And according to Dr. Elizabeth Carney, “There is no greater gift as an adult than to be called to do your life’s work!”
We learned through our conversations with veterinarians that these words are absolutely true — and for some vets, like Dr. Carney herself, that calling wasn’t clear until adulthood.
“I spent countless hours on a dairy farm from the age of 4 on feeding calves, milking cows, and quietly watching the veterinarian who came to examine sick cows or perform surgery,” she said. “We always had dogs and cats at home, and I was a horse-crazy girl who took riding lessons for many years.”
Still, it wouldn’t be until after high school that she realized turning her love of animals into a full-time career was the right direction for her to take.
“There was no single moment I knew I wanted to become a veterinarian,” she admitted. “But by the time I got to college, the natural draw was for me to study animal science and apply to veterinary school.”
Dr. Elizabeth Carney, DVM, and Maple
Dr. Mary Gardner, co-founder of Lap of Love Veterinary Hospice, was in the software design field for 10 years before a tragic event changed the course of her career.
“My 12-year-old Samoyed, Snow White, was attacked by another dog,” she remembered. “She spent 3 weeks in and out of the hospital, and she eventually died.”
She decided to focus her sorrow from losing Snow White into a career dedicated to helping others in their times of grief.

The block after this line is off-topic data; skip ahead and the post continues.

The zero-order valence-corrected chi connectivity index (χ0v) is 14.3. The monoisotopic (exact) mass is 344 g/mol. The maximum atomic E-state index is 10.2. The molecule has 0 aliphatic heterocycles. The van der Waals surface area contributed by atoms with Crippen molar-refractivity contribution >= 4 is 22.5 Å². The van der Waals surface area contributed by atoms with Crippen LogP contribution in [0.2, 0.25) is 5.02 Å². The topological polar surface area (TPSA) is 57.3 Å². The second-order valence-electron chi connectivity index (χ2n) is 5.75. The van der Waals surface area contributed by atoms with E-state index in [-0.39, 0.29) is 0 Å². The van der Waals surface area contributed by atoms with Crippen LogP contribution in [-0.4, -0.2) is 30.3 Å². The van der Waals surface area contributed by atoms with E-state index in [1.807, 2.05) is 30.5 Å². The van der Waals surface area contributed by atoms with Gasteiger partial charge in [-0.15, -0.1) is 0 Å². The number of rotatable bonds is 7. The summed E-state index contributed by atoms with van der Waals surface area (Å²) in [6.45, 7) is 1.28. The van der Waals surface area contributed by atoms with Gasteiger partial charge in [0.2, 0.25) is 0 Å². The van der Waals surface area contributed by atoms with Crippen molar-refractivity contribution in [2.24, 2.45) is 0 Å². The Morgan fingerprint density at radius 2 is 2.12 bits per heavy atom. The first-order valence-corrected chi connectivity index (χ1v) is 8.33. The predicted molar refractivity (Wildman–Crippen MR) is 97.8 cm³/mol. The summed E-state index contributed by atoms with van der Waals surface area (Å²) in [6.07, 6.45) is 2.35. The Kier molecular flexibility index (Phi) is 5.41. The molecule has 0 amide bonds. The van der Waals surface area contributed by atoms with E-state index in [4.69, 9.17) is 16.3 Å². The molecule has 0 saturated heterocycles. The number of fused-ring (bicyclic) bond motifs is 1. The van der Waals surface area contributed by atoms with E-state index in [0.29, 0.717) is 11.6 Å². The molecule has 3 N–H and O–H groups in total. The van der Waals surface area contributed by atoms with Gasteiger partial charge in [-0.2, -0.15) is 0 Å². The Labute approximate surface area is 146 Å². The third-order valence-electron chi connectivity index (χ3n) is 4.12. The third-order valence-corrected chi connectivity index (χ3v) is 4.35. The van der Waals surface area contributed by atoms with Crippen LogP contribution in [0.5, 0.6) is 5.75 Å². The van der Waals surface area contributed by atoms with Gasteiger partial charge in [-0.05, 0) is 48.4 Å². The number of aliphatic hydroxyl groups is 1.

“That experience and loss of a pet completely rattled my world. I decided then and there that I wanted to help people who love their pets as much as I loved Snow White, particularly in difficult moments. I quit my job and applied for vet school — in my 30s!”
Today, she provides pet owners with the ability to say goodbye to their loved ones peacefully.
“I know firsthand how losing a pet can affect someone’s world. If I can make that experience a little easier, then I’ve done my job well. And I hope that one day the family can open their hearts up again to another pet that needs a great home.”
Dr. Mary Gardner, DVM, and Duncan
No matter how long they’ve been in the field, vets are given new sources of inspiration through their patient experiences, which serve as constant reminders that they chose the right career path.
Dr. Tyler Carmack specializes in at-home end-of-life care for pets in Virginia Beach. She told us about Harley, a Rottweiler suffering from bone cancer that she cared for in his final moments, and whose memory she’ll never forget.
In his final moments, Harley’s family shared stories with Dr. Carmack about what a loyal guard dog he was, always “on duty” even while in pain.
“We sat around their outdoor fire pit and allowed Harley to fall asleep peacefully with his family around him,” she said. “As he passed, I was able to tell his family that he was officially ‘off duty’ and finally resting comfortably, keeping an eye on everyone from dog heaven.”
Dr. Carmack was able to give his family a “peaceful and loving last memory” — one that has stayed with her as well — and was reminded why she loves what she does.
Dr. Tyler Carmack, DVM, and Jersey
All of our vets agreed that they love their jobs, and are thankful they followed their inspiration to where they are today.
“I love the relationships I build with clients knowing that we both are helping their family member together,” Dr. Waldman said.
Dr. Dijanic told us that while some days are challenging, her work is well worth the effort. “Even on the bad days, I go home and snuggle my pets, grab a book, have a glass of wine, and remember that most days as a vet are wonderful.”